The chameleon garden

30th August 1996 at 01:00
Ever-changing Threave is a horticulturalist's delight. Jonathan Croall takes a stroll through paradise. Threave is a rarity among the 30 or so gardens owned by the National Trust for Scotland: it's a place that is constantly changing and developing rather than primarily being conserved and maintained. There's a simple reason for this. Set in a large estate near Castle Douglas in the rolling Dumfries and Galloway countryside, Threave is the home of the NTS's School of Practical Gardening, whose students are able to sharpen their skills throughout this exquisitely beautiful garden.

As a result, the gardens are never the same each year. Many areas are regularly cleared and re-designed, to provide a range of opportunities for the students to gain the necessary practical experience in horticulture. They could hardly have a more stimulating site on which to do their training. Threave is an extraordinarily diverse place, having a rose garden, an orchard, a woodland garden, an arboretum, rock and peat gardens, a nursery, a walled garden, herbaceous beds, a small heath garden, a formal garden, a dwarf conifer collection and a secret garden.

If you're an expert or gardening buff, there's more than enough variety and interest here for a full day's exploration. But even for the non-specialist, who may be less bothered about knowing or identifying the names of plants and flowers, there's still enough colour, beauty and diversity within the 60 acres to feast the eye for a morning or afternoon.

Part of the charm of the garden is that it's had to be created on sloping terrain with many natural rock outcrops. As a result, its design is largely informal, and its features can be seen and appreciated from many different angles and levels..

One of the most delightful areas is the secret garden, previously a heather garden. Full of winding paths and ornamental bridges, the core of this has been designed and executed by the students. In one corner there's an attractive sunken garden with a fine view of the local hills.

Similarly, at the edge of the small heath garden there's a tiny space not unlike that of many people's own gardens. Using slate, sandstone and pre-cast slabs the students have produced a charming paved area, with a juniper tree, a camomile lawn, and seats facing a wall resplendent with climbers.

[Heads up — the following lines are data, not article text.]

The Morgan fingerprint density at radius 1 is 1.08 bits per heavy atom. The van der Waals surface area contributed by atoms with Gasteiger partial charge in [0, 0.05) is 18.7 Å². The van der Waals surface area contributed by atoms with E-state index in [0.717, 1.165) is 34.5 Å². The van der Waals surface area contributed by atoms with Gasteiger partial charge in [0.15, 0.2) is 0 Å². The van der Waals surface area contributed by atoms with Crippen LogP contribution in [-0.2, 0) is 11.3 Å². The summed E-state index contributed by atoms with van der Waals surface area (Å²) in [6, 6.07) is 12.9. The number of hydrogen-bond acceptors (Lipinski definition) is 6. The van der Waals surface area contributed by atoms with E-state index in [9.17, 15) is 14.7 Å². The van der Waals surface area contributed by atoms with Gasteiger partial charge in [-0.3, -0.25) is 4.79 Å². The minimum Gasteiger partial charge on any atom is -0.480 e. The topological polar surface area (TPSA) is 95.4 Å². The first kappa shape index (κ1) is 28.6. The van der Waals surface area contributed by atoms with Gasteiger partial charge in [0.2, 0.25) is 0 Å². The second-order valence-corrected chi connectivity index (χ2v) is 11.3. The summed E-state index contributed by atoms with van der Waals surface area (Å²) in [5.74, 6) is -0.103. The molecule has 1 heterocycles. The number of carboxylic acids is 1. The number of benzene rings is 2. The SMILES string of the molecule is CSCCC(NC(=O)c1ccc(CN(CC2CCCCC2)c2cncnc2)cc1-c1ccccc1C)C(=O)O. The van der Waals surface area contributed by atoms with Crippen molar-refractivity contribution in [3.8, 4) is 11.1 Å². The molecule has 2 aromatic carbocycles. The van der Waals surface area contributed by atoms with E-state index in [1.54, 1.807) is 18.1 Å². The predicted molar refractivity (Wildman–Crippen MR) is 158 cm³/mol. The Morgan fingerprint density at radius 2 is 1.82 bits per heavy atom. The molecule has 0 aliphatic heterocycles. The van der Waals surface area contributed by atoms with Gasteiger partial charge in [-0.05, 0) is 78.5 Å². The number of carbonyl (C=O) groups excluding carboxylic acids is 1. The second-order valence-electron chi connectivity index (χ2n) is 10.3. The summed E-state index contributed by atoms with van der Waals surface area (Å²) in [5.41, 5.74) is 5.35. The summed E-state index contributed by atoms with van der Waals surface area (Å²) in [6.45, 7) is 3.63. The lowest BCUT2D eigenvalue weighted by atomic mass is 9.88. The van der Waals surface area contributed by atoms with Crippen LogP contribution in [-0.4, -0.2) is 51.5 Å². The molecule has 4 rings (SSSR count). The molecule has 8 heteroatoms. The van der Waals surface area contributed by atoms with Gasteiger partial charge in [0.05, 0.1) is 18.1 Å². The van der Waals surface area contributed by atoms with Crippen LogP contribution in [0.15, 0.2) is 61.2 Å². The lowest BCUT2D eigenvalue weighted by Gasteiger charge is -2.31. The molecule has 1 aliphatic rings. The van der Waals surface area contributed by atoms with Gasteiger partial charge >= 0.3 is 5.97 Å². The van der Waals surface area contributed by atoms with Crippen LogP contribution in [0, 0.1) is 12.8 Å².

A more conventional but no less impressive feature is the one-acre walled garden, still much as it was when it was built in 1870 to provide fruit and vegetables for Threave House, an attractive sandstone building which stands in the centre of the garden and now provides accommodation for the students. For them the walled garden provides plenty of work. Among the tempting fruit being grown are gooseberries, strawberries, pears and redcurrants, flanked by rows and rows of cabbages, French beans and other vegetables. On one side there's a miniature herb garden, with marjoram, chives and ginger mint; on another, several greenhouses.

The colourful rock garden with cotoneaster, jasmine and dianthus, is a gem, as is the peat garden, planted with primula, gentians and dwarf rhododendrons. Nearby, adding to the tranquillity of this corner, are a small pond with water lilies and a miniature waterfall, both created by students.

The diversity of Threave is reflected again in the formal garden, an area much worked on by students featuring a knot garden, a series of raised beds, a rose and clematis garden, a miniature topiary, and a parterre.

All this provides a wonderful range of possibilities for the students, who have to learn about soils, compost and manures, the safe use of tools and equipment, glasshouse cultivation, propagation, garden design, pest and disease control, lawns, fruit and vegetables, and arboriculture.

The course, lasting one year and open to those with some experience at college, consists of supervised practical work in the garden, as well as demonstrations and occasional lectures. Because of the problem of students' getting discretionary grants, numbers have now been reduced to six, and all students receive a bursary from the Trust.

The track record of former students is good: many are now assistant curators in botanical gardens, or in charge of gardens overseas - to the slight chagrin of the Trust, which would like to attract a higher proportion into its own gardens.

Threave lacks any form of interpretation, an omission which Duncan Donald, head of gardens at the NTS, hopes soon to rectify. "We're trialling different methods at the moment," he says. "We want to make it more of an educational garden in the widest sense, to explain why these things are being done. "

Threave Garden, Castle Douglas DG7 1RX, open all year, daily 9.30 to sunset. Visitor Centre April 1 to October 31, 9.30 to 5.30. Admission Pounds 3. 50, children Pounds 1. NT members free. Gardens of Scotland Open for Charity available from bookshops and from 31 Castle Terrace, Edinburgh EH1 2EL (Pounds 2.50). Gardens of England and Wales Open for Charity from bookshops and Hatchlands Park, East Clandon, Guildford, Surrey GU4 7RT(Pounds 3.50).

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